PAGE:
|Matter of Chambers v Renaud|
|2010 NY Slip Op 03511 [72 AD3d 1433]|
|April 29, 2010|
|Appellate Division, Third Department|
|Published by New York State Law Reporting Bureau pursuant to Judiciary Law § 431.|
|In the Matter of Kyle Chambers, Appellant, v Amanda Renaud, Respondent.|
Englert, Coffey, McHugh & Fantauzzi, L.L.P., Schenectady (Barbara L. Guzman of
counsel), for respondent.
Laura L. Silva, Law Guardian, Schenectady.
Englert, Coffey, McHugh & Fantauzzi, L.L.P., Schenectady (Barbara L. Guzman of counsel), for respondent.
Laura L. Silva, Law Guardian, Schenectady.
Garry, J. Appeal from an order of the Family Court of Schenectady County (Taub, J.), entered June 30, 2009, which dismissed petitioner's application, in a proceeding pursuant to Family Ct Act article 6, to modify a prior order of visitation.
Petitioner (hereinafter the father) and respondent (hereinafter the mother) are the parents of a child born in 2005. The father is incarcerated and expects to be released in 2011. In October 2008, after filing a petition for modification of custody and visitation, the father consented to an order granting the mother sole custody of the child, requiring her to provide the father with pictures and updates of the child's status every 60 days, and permitting him one telephone call with the child each month. In May 2009, the father commenced this proceeding to modify visitation, seeking monthly visits with the child and an order precluding the mother from relocating with the child to Arizona. Simultaneously, the father commenced a violation proceeding alleging that the mother had traveled out of state with the child without his [*2]permission. Family Court dismissed the violation petition at the initial appearance.[FN*] The court subsequently dismissed the modification petition without a hearing, finding that the father had failed to show a change of circumstances. The father appeals.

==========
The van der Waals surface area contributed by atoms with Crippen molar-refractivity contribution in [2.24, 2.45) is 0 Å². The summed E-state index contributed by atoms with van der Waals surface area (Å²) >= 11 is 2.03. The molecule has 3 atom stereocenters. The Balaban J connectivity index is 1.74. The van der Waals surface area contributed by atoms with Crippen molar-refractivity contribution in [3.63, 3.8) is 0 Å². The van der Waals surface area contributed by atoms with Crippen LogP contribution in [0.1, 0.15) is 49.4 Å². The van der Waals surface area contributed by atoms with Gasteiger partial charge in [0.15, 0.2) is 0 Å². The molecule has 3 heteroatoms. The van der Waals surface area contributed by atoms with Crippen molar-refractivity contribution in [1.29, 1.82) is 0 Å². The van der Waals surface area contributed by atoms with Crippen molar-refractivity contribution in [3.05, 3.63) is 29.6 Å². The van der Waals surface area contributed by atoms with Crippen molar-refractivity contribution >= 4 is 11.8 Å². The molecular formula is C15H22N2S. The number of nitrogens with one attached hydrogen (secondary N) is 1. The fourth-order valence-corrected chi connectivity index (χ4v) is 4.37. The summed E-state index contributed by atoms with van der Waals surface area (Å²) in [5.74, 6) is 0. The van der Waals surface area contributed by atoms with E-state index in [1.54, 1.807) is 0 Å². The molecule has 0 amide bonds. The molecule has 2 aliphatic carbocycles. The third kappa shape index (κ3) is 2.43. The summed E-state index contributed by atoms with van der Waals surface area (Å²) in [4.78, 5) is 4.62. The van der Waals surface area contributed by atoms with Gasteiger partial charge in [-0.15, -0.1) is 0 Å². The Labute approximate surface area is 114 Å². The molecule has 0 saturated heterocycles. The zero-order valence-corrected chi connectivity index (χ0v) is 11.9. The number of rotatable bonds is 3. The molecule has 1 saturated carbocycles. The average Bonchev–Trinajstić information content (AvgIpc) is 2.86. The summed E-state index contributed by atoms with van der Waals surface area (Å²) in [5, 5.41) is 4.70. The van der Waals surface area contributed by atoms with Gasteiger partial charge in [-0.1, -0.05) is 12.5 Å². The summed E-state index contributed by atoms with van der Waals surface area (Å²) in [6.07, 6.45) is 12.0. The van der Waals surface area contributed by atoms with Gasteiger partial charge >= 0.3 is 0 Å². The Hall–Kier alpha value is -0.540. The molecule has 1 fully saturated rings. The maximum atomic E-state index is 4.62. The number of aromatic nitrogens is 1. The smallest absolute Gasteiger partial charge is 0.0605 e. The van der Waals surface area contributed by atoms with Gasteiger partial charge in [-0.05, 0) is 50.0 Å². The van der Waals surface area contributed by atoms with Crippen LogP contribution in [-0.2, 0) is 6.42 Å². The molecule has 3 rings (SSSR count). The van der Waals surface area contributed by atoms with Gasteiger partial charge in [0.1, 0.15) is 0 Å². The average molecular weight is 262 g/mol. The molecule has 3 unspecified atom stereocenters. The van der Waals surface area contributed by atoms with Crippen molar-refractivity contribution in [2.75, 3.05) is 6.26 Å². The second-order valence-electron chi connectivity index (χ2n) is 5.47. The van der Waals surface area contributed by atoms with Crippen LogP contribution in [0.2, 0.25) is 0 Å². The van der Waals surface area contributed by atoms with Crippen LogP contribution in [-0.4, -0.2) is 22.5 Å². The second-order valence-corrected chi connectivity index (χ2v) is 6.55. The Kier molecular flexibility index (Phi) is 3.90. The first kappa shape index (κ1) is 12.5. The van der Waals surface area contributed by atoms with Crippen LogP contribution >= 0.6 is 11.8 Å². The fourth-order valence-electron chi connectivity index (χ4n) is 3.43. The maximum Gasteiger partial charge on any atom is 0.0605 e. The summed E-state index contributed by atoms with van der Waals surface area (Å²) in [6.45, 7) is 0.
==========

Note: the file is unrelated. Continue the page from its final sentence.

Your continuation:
A party seeking to modify an existing visitation order must aver a change of circumstances demonstrating a need for modification to ensure the child's best interests (see Matter of Perry v Perry, 52 AD3d 906, 906 , lv denied 11 NY3d 707 ). The father alleged that circumstances had changed in two respects: he was now able to provide transportation for visits with the child at the prison, and the mother intended to relocate with the child to Arizona. Family Court did not consider the transportation issue, finding that the father had not previously requested physical visits with the child and that the child's relocation to Arizona would not interfere with the existing mail and telephone communication. Therefore, in the court's view, the father did not establish a change of circumstances.